Phosphodiesterase inhibition

The action of cAMP is terminated when it is cleaved to AMP by phosphodiesterase. Thus phosphodiesterase inhibition increases the concentration of cAMP and enhances b-receptor-mediated inotropic activity. Although phosphodiesterase inhibition depends on cAMP, it is independent of the b-receptor and is effective in the presence of b-receptor downregulation. In addition to mediating positive inotropic action in the heart and vasodilation in vascular smooth muscle, phosphodiesterase inhibition increases cAMP in bronchial smooth muscle (bronchodilation), platelets (decreased platelet aggregation), and liver (gluconeogenesis).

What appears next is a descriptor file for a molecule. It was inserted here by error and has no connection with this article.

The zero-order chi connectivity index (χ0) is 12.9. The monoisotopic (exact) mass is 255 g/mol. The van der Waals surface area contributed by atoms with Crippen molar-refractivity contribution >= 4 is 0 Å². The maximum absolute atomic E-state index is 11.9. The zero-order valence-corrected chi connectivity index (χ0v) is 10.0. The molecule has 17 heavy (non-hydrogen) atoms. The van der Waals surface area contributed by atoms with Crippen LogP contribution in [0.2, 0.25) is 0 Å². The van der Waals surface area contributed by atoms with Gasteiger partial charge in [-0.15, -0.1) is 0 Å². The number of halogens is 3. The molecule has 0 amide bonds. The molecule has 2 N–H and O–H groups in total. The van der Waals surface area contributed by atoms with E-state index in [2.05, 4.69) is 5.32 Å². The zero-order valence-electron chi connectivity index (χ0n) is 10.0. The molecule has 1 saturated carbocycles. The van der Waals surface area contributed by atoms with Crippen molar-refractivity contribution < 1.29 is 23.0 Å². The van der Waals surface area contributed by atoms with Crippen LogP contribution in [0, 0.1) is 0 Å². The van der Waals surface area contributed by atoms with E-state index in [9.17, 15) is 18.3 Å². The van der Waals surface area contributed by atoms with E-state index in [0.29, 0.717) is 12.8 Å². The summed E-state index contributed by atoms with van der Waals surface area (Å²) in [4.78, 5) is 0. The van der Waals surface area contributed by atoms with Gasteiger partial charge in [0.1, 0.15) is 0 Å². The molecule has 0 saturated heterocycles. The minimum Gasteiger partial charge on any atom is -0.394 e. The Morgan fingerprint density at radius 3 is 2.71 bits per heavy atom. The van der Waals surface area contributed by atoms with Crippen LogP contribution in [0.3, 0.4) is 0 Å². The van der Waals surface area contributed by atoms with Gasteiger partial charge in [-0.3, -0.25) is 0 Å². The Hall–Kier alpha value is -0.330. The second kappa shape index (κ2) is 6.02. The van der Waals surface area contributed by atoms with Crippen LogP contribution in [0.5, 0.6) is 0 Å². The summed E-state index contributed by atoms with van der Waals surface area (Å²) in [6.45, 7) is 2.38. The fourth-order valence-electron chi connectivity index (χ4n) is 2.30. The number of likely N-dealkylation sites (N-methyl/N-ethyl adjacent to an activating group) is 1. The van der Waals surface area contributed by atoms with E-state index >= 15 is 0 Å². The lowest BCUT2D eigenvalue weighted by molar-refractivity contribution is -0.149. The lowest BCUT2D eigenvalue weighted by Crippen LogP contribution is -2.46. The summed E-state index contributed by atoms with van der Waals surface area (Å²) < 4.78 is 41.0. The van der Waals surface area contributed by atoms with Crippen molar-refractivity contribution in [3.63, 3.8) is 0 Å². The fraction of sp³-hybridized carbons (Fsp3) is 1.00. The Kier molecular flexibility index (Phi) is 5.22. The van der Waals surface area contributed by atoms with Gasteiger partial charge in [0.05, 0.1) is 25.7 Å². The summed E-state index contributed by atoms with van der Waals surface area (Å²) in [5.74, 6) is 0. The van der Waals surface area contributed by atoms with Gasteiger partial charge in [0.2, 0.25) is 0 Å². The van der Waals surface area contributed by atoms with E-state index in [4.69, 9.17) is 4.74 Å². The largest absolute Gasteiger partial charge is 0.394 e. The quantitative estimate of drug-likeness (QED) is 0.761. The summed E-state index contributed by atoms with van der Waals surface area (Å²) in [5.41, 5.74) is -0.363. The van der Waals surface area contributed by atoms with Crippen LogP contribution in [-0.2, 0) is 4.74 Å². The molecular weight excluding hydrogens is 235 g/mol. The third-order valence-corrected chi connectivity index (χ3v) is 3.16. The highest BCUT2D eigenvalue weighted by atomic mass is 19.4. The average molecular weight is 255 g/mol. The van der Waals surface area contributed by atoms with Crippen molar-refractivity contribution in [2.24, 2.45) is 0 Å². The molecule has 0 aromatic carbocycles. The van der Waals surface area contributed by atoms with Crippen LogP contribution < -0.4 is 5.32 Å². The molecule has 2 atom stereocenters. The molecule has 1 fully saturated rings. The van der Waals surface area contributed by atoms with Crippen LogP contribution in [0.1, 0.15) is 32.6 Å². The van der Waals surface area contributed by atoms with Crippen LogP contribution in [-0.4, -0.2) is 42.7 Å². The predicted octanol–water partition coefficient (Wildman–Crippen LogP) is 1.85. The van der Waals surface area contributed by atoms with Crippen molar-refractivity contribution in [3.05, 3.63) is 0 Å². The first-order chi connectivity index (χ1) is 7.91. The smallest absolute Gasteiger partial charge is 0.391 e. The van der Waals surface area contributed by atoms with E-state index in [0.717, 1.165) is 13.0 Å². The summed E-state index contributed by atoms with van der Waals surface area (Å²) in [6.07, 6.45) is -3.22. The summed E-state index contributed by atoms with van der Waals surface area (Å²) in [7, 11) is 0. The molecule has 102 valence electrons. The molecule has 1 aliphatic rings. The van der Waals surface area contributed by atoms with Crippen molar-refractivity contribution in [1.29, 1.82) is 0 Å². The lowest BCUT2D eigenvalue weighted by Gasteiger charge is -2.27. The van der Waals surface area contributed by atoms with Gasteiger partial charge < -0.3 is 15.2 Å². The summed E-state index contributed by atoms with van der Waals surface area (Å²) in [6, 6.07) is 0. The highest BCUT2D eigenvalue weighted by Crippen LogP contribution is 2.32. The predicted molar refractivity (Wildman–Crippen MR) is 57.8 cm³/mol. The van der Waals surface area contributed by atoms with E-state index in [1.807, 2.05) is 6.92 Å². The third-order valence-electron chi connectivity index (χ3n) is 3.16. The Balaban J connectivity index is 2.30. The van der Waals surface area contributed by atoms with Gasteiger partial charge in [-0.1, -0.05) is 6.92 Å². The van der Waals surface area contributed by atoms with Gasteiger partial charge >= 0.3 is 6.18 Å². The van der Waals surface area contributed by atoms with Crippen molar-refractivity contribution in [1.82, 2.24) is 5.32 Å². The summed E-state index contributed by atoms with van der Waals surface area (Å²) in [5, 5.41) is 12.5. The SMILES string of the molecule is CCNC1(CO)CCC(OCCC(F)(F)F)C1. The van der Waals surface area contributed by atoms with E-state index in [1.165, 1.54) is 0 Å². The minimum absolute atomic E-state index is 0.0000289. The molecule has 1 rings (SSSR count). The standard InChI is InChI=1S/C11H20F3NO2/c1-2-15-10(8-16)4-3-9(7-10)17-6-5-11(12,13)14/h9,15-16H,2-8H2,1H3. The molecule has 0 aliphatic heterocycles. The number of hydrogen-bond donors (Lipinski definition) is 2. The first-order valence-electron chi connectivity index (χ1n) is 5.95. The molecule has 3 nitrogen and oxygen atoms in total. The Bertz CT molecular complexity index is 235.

There are three major subgroups of phosphodiesterase. Type I cleaves cGMP, type II cleaves both cGMP and cAMP, and type III is specific for cAMP. Non-selective phosphodiesterase inhibitors have a wide spectrum of clinical effects: aminophylline promotes bronchodilation, cardiac inotropy, and vasodilation; dipyridamole enhances platelet aggregation and coronary vasodilation; papaverine induces profound vasodilation. Thus only those phosphodiesterase inhibitors which are specific for phosphodiesterase III are used as cardiac inotropic agents: the bipyridine derivatives amrinone and milrinone, and the imidazole derivatives enoximone and piroximone. The latter two remain investigational agents in the United States.

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